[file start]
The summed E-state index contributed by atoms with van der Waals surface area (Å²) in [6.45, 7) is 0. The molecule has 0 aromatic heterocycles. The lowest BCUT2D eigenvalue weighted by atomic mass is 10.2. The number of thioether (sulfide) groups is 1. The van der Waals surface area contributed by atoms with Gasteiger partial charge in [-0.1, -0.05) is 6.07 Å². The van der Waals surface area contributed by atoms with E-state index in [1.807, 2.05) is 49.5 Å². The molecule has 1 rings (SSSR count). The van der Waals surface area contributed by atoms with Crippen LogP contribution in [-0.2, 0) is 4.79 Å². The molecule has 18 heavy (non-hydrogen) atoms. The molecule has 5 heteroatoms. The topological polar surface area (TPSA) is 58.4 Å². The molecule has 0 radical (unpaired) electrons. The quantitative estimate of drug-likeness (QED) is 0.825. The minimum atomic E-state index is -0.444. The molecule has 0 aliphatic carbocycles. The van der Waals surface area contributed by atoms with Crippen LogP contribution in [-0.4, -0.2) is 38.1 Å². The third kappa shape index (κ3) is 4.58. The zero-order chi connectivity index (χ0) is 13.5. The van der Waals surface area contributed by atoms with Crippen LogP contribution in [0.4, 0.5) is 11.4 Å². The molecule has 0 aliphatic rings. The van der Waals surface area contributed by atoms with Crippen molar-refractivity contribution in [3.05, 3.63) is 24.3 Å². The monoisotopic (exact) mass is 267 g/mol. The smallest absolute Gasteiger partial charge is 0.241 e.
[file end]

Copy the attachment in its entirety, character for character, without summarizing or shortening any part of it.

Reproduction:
The summed E-state index contributed by atoms with van der Waals surface area (Å²) in [6.45, 7) is 0. The molecule has 0 aromatic heterocycles. The lowest BCUT2D eigenvalue weighted by atomic mass is 10.2. The number of thioether (sulfide) groups is 1. The van der Waals surface area contributed by atoms with Gasteiger partial charge in [-0.1, -0.05) is 6.07 Å². The van der Waals surface area contributed by atoms with E-state index in [1.807, 2.05) is 49.5 Å². The molecule has 1 rings (SSSR count). The van der Waals surface area contributed by atoms with Crippen LogP contribution in [-0.2, 0) is 4.79 Å². The molecule has 18 heavy (non-hydrogen) atoms. The molecule has 5 heteroatoms. The topological polar surface area (TPSA) is 58.4 Å². The molecule has 0 radical (unpaired) electrons. The quantitative estimate of drug-likeness (QED) is 0.825. The minimum atomic E-state index is -0.444. The molecule has 0 aliphatic carbocycles. The van der Waals surface area contributed by atoms with Crippen LogP contribution in [-0.4, -0.2) is 38.1 Å². The third kappa shape index (κ3) is 4.58. The zero-order chi connectivity index (χ0) is 13.5. The van der Waals surface area contributed by atoms with Crippen LogP contribution in [0.4, 0.5) is 11.4 Å². The molecule has 0 aliphatic rings. The van der Waals surface area contributed by atoms with Crippen molar-refractivity contribution in [3.05, 3.63) is 24.3 Å². The monoisotopic (exact) mass is 267 g/mol. The smallest absolute Gasteiger partial charge is 0.241 e.